Stand Up

Standing desks are all the rage.

I just don’t get it.

I know- sitting is the new smoking so they say…and I’m not saying that sitting for eight hours a day is good for you, but really, is standing for eight hours a day any better?

I did not do scientific research about this- I’m sure there are thousands of articles and statistics that support standing desks, and I’m sure there are an equal amount of studies and stats the say the exact opposite. That’s the nature of anything- one group says A while another says Z. It’s not so much a right or wrong, just different studies and different ways to look at something…

But logically…

Shouldn’t everything be a balance?

If sitting all day isn’t good, is doing the exact opposite the right course of action?

From personal experience, my Dad had a job that made him be on his feet all day. You know what it did for him? Varicose veins, foot issues and heart issues. Standing put too much stress on his body. Sitting a bit might have been better for him.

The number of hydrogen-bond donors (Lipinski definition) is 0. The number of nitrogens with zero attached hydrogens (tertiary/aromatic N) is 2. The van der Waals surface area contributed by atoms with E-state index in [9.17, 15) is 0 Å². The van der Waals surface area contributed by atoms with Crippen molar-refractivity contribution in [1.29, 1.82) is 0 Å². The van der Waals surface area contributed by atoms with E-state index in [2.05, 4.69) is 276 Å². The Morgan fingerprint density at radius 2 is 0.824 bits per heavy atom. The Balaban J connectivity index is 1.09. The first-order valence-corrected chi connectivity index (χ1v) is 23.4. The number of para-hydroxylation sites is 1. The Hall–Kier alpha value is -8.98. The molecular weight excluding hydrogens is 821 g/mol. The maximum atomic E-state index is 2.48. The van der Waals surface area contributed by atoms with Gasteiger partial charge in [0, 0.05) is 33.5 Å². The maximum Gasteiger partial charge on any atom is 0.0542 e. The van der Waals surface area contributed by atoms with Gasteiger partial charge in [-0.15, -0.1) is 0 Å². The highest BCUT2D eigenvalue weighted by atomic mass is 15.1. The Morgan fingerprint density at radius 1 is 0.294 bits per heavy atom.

What if you stand all day but have poor posture? Is that a plus or a minus?

Is good health about more than a decision to stand or sit?

If you stand all day but smoke, how healthy are you?

If you sit and take a five minute walk every hour, how unhealthy are you?

Stand and do no other exercise?

Sit but work out regularly with weights and separate cardio?

Isn’t healthy an all around life style?

What do you think about the standing desk phenomena? Do you think it’s a fad like those kneeling chairs? (remember those? It was supposed to be better to kneel when doing work)

Or do you think it’s an effective tool to use towards a healthy lifestyle?



My local gym used to have a ton of classes: spin and body conditioning and yoga, etc. Then pandemic, and gyms shut down for a bit. When they reopened, my local gym had very few classes on the roster. This was a problem for me as I am a big fan of classes. I need motivation to work out. Period. This is neither good nor bad, it’s just me. While I can and do go to the gym and jump on the elliptical five times a week, I love a class.